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Author Topic: What are you reading  (Read 354925 times)
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Yrjö-Koskinen
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« Reply #810 on: January 01, 2020, 07:06:13 PM »

Fanzine themed evenings here, as of late. Special Interests #11 arrived a few days ago, so I've been reading it along with #1 of Dungeon Synth zine Rotstock (and, for some reason I cannot explain, The Hitchhiker's Guide to the Galaxy, a book far more hilarious and intelligent when you're 15 or so). To top things off, I've been perusing Shocktilt #2, which has inspired a few music purchases.

Additionally, my work situation has changed so that audiobooks are now essential to even exist. Along with various The Great Courses (Indian History, Christian/Islamic/Jewish Mysticism and a long course on Bach), I'm heavily into old AD&D novels now. Mindless Fantasy, with tolerable levels of woke.
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"Alkoholi ei ratkaise ongelmia, mutta eipä kyllä vittu maitokaan"

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« Reply #811 on: January 02, 2020, 01:02:16 AM »

Just started the PKD Valis trilogy and excited to work my way through it. Even with all of the theological babble, I'm intrigued and enjoying the first book. I've read others say that the second title is even better.
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« Reply #812 on: January 13, 2020, 04:59:00 PM »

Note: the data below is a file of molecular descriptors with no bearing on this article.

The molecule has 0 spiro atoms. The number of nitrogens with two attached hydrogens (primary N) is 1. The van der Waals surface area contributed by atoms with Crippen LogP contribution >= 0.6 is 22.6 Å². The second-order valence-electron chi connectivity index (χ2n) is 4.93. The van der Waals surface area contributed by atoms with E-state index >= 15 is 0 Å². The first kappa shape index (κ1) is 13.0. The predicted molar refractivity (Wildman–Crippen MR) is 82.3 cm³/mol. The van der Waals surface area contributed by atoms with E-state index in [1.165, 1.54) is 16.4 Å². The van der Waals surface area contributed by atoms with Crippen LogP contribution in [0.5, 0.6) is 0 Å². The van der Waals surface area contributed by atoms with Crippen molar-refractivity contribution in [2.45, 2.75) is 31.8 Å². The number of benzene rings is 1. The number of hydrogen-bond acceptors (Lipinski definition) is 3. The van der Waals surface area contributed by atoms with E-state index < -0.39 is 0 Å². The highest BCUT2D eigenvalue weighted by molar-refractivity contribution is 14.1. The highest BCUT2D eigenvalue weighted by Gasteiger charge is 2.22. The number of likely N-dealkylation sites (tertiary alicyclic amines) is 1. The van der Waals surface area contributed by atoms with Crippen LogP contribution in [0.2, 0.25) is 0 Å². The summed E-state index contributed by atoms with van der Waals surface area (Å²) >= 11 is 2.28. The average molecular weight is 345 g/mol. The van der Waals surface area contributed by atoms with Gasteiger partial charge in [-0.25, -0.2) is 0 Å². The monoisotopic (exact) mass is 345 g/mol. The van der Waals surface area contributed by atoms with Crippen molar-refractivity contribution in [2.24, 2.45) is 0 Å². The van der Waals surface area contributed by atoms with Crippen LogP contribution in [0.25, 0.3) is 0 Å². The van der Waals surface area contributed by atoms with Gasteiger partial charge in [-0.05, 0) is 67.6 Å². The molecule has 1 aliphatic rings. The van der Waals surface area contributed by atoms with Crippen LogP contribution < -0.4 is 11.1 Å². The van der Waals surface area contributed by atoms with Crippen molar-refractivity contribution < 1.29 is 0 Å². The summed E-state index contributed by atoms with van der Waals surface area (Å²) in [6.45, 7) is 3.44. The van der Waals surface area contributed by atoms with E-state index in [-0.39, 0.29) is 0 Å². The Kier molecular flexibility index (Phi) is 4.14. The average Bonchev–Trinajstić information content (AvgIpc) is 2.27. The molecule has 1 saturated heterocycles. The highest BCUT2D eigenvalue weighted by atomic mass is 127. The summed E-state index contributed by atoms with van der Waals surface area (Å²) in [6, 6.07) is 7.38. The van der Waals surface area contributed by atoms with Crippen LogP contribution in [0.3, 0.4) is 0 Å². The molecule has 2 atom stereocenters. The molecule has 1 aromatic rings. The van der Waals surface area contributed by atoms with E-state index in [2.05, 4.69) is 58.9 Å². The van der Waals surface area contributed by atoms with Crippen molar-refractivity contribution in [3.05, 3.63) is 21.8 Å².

Art sex music / Cosey Fanni Tutti

still in the beginning, not out of her childhood years yet. writing style is a bit annoying, but i'll probably get used to it.

Scale: The Universal Laws of Growth, Innovation, Sustainability, and the Pace of Life in Organisms, Cities, Economies, and Companies / Geofrrey West

very interesting book, the author is trying to come up with a general theory on growth and scaling, meaning that all "complex adaptive systems" such as living organisms, cities and companies all follow similar rules when it comes to growth and lifespan. weird way of looking at the world.

Straw dogs : thoughts on humans and other animals / John Gray

pessimistic filosophy, john gray dissects modern secular humanism and christianity and shows how both are to blame for our problems with the economy and ecology. very compelling book, kind of like linkola without the naturalism.

The atrocity exhibition / J. G. Ballard ; preface by William Burroughs

classic ballard, a book i've read years and years ago and didn't really understand back then. i'm planning on reading all of his books, i've read maybe 5-6 before so i have many to look forward to. one of the most important writers of the 20th century IMO.

The Vory: Russia’s super mafia / Mark Galeotti

interesting if a bit shallow look into the weird subculture of the vory, russias sadly defunct criminal subculture. lots of fucked up crime stories if you're into that sort of thing.

Totuudenetsijät : esoteerinen henkisyys Akseli Gallen-Kallelan, Pekka Halosen ja Hugo Simbergin taiteessa / Nina Kokkinen.

finnish book about esoteric themes in the paintings of gallen-kallela, pekka halosen and hugo simberg. interesting if a bit dry, most likely aimed at art historians.
« Last Edit: January 13, 2020, 05:26:07 PM by host body » Logged
Eigen Bast
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« Reply #813 on: January 14, 2020, 05:23:35 PM »

Neil Whitehead - Hans Staden's True History: An Account of Cannibal Captivity  in Brazil

Translation of, and commentary on a German traders capture, imprisonment, and escape from a cannibalism practicing tribe in Brazil. Gruesome and harrowing stuff. Whitehead was a brilliant anthropologist deeply interested in what he called 'the poetics of violence' looking at how ritualized violence coded cultural resistance to outside groups. Sadly he passed away unexpectedly in 2012. He had an industrial band too, 'Blood Jewel', though I think their music only exists on myspace.